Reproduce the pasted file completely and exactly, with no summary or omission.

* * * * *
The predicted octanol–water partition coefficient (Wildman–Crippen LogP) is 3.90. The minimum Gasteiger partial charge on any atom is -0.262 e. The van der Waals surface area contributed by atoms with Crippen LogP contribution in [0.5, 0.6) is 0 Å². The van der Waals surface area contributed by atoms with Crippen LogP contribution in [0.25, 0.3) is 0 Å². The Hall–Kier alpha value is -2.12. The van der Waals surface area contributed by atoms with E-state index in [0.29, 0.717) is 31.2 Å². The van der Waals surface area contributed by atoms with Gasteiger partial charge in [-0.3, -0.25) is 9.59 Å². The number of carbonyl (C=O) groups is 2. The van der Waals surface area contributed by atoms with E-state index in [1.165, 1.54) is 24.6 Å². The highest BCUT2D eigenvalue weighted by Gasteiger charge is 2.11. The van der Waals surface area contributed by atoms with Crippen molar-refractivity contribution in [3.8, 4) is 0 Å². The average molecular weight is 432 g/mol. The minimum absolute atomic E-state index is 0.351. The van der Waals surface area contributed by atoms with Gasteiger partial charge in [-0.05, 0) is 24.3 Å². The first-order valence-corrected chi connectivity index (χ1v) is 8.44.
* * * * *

The predicted octanol–water partition coefficient (Wildman–Crippen LogP) is 3.90. The minimum Gasteiger partial charge on any atom is -0.262 e. The van der Waals surface area contributed by atoms with Crippen LogP contribution in [0.5, 0.6) is 0 Å². The van der Waals surface area contributed by atoms with Crippen LogP contribution in [0.25, 0.3) is 0 Å². The Hall–Kier alpha value is -2.12. The van der Waals surface area contributed by atoms with E-state index in [0.29, 0.717) is 31.2 Å². The van der Waals surface area contributed by atoms with Gasteiger partial charge in [-0.3, -0.25) is 9.59 Å². The number of carbonyl (C=O) groups is 2. The van der Waals surface area contributed by atoms with E-state index in [1.165, 1.54) is 24.6 Å². The highest BCUT2D eigenvalue weighted by Gasteiger charge is 2.11. The van der Waals surface area contributed by atoms with Crippen molar-refractivity contribution in [3.8, 4) is 0 Å². The average molecular weight is 432 g/mol. The minimum absolute atomic E-state index is 0.351. The van der Waals surface area contributed by atoms with Gasteiger partial charge in [-0.05, 0) is 24.3 Å². The first-order valence-corrected chi connectivity index (χ1v) is 8.44.